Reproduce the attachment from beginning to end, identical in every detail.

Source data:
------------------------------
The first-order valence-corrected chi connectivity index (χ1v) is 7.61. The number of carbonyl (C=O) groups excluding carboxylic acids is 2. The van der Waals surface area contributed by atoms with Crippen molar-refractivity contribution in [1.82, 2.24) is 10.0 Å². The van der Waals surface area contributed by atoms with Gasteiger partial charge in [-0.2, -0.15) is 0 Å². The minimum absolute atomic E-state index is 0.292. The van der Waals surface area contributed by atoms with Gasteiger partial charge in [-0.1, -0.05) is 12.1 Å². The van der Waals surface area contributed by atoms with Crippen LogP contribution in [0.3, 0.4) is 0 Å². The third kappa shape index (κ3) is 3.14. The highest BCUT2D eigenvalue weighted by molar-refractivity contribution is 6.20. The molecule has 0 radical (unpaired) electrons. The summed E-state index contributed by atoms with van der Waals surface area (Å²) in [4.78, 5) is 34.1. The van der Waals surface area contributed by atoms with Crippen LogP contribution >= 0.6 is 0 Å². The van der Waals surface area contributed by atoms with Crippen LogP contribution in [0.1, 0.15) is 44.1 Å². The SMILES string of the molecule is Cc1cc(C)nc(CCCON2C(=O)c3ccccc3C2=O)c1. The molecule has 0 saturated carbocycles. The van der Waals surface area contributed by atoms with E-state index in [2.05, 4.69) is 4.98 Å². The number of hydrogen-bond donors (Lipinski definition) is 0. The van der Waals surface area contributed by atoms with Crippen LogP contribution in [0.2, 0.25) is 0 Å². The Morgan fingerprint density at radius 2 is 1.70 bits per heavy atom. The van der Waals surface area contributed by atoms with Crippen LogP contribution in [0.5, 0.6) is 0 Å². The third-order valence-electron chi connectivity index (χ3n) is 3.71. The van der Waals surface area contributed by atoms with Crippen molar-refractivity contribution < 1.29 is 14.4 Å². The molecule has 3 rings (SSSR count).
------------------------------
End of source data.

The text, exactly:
The first-order valence-corrected chi connectivity index (χ1v) is 7.61. The number of carbonyl (C=O) groups excluding carboxylic acids is 2. The van der Waals surface area contributed by atoms with Crippen molar-refractivity contribution in [1.82, 2.24) is 10.0 Å². The van der Waals surface area contributed by atoms with Gasteiger partial charge in [-0.2, -0.15) is 0 Å². The minimum absolute atomic E-state index is 0.292. The van der Waals surface area contributed by atoms with Gasteiger partial charge in [-0.1, -0.05) is 12.1 Å². The van der Waals surface area contributed by atoms with Crippen LogP contribution in [0.3, 0.4) is 0 Å². The third kappa shape index (κ3) is 3.14. The highest BCUT2D eigenvalue weighted by molar-refractivity contribution is 6.20. The molecule has 0 radical (unpaired) electrons. The summed E-state index contributed by atoms with van der Waals surface area (Å²) in [4.78, 5) is 34.1. The van der Waals surface area contributed by atoms with Crippen LogP contribution >= 0.6 is 0 Å². The van der Waals surface area contributed by atoms with Crippen LogP contribution in [0.1, 0.15) is 44.1 Å². The SMILES string of the molecule is Cc1cc(C)nc(CCCON2C(=O)c3ccccc3C2=O)c1. The molecule has 0 saturated carbocycles. The van der Waals surface area contributed by atoms with E-state index in [2.05, 4.69) is 4.98 Å². The number of hydrogen-bond donors (Lipinski definition) is 0. The van der Waals surface area contributed by atoms with Crippen LogP contribution in [0.2, 0.25) is 0 Å². The Morgan fingerprint density at radius 2 is 1.70 bits per heavy atom. The van der Waals surface area contributed by atoms with Crippen LogP contribution in [0.5, 0.6) is 0 Å². The third-order valence-electron chi connectivity index (χ3n) is 3.71. The van der Waals surface area contributed by atoms with Crippen molar-refractivity contribution < 1.29 is 14.4 Å². The molecule has 3 rings (SSSR count).